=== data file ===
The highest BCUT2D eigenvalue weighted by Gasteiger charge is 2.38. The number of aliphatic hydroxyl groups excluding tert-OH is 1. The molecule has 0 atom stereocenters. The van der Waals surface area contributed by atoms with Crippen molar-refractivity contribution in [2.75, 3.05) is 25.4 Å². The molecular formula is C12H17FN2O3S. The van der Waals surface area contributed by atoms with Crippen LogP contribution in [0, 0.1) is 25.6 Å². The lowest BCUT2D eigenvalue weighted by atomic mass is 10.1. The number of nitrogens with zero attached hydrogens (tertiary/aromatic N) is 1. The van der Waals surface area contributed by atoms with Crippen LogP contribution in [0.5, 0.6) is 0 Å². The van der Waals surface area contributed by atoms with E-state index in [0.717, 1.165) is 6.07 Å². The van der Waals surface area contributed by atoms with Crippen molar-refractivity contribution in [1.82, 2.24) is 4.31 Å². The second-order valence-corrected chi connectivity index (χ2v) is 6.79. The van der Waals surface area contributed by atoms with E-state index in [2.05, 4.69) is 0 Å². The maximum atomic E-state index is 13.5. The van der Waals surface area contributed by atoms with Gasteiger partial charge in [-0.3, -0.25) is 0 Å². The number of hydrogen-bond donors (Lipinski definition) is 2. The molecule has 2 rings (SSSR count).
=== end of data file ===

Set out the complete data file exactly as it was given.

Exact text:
The highest BCUT2D eigenvalue weighted by Gasteiger charge is 2.38. The number of aliphatic hydroxyl groups excluding tert-OH is 1. The molecule has 0 atom stereocenters. The van der Waals surface area contributed by atoms with Crippen molar-refractivity contribution in [2.75, 3.05) is 25.4 Å². The molecular formula is C12H17FN2O3S. The van der Waals surface area contributed by atoms with Crippen LogP contribution in [0, 0.1) is 25.6 Å². The lowest BCUT2D eigenvalue weighted by atomic mass is 10.1. The number of nitrogens with zero attached hydrogens (tertiary/aromatic N) is 1. The van der Waals surface area contributed by atoms with Crippen LogP contribution in [0.5, 0.6) is 0 Å². The van der Waals surface area contributed by atoms with E-state index in [0.717, 1.165) is 6.07 Å². The van der Waals surface area contributed by atoms with Crippen molar-refractivity contribution in [1.82, 2.24) is 4.31 Å². The second-order valence-corrected chi connectivity index (χ2v) is 6.79. The van der Waals surface area contributed by atoms with E-state index in [2.05, 4.69) is 0 Å². The maximum atomic E-state index is 13.5. The van der Waals surface area contributed by atoms with Gasteiger partial charge in [-0.3, -0.25) is 0 Å². The number of hydrogen-bond donors (Lipinski definition) is 2. The molecule has 2 rings (SSSR count).